Employee in the spotlight: David Schoř

10 May, 2022

We are immensely proud of the whole IGW team. We know that every individual contributes to the atmosphere, culture and performance of the company. From time to time, we like to zoom in on the job of a particular individual team member. This time, we’re zooming in on the profile of David Schoř.



Meet David


David has been working for 16 years at IGW Brno. What makes David’s job so special, is that he is the first person certified to carry out the ultrasonic testing in Brno. With ultrasonic testing we can check if there are any breakages or inconsistencies on the inside of our metal parts like wheels, axles, couplings, …


David is level two certified to carry out ultrasonic testing. This means that he can inspect parts, but also make his own evaluations without someone else having to validate his findings.


Ultrasonic tests are carried out for all products after they leave production. David has been doing these tests for over 5 years for our axles, housings, couplings, etc. Since March 2022, David is also certified to do the ultrasonic testing of our service parts and overhauls. Thanks to this, IGW Brno is able to do ultrasonic testing for Czech Railway among other.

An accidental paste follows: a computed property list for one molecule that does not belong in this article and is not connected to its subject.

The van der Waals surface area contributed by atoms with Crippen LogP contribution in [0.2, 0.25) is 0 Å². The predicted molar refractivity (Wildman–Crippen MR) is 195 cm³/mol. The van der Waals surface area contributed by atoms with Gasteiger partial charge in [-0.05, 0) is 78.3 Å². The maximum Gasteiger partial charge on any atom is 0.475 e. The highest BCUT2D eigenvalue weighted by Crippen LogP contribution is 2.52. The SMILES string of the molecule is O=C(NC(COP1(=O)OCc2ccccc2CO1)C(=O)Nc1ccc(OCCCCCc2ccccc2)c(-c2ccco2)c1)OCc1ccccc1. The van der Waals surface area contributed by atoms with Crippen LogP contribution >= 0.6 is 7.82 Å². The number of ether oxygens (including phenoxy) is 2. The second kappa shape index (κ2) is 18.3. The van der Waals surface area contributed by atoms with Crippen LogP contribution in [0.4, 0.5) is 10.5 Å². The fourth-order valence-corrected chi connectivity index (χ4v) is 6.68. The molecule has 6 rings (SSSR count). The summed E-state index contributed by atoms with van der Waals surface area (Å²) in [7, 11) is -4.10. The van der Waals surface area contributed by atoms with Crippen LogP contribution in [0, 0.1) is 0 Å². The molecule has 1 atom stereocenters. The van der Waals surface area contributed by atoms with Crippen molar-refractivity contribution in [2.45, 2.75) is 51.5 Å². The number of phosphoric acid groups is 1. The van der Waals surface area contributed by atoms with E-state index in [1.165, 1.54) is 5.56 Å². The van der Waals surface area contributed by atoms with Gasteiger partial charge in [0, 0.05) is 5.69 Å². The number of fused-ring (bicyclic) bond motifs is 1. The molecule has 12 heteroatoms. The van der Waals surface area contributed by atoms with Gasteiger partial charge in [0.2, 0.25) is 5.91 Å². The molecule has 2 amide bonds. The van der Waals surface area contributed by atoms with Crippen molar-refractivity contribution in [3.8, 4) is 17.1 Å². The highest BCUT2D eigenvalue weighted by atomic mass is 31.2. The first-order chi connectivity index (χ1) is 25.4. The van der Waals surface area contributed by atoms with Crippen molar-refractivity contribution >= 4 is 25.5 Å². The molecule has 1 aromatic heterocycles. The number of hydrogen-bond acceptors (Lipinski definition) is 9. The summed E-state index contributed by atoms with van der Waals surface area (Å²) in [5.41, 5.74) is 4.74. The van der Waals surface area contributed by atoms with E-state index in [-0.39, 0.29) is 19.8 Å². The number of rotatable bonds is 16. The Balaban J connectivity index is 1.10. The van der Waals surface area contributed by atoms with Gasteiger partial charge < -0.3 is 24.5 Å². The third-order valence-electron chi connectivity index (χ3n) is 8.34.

By having someone in house that is certified to do this, we don’t need to rely on third parties to perform the ultrasonic tests for us. This is very beneficial in time as well as cost.

How does ultrasonic testing work?


Right now, you might be thinking: “sounds great, but what does ultrasonic testing entail?” Well, ultrasonic tests are important to make sure a metal part is in fact completely intact and ready for delivery. It’s a form of material check where ultrasonic sounds are applied. This technique makes it able to locate breakages in the parts that are not visible on the surface of the material.

By the aid of an electronic device that produces high voltage electrical pulses and a special ultrasonic probe that transforms electrical energy from device to mechanical energy (vibration of material particles), we can introduce sound energy that propagates through the material in the form of waves.

When there is a discontinuity, like a crack, in the wave path, part of the energy will be reflected back from the flawed surface. This wave signal is transformed into an electrical signal by the transducer and is displayed on a screen. From this signal, we can track down the location, orientation, size and other features of the discontinuity in the material. We’re very happy to have David in our plant to ensure all our products are in the best shape for delivery!



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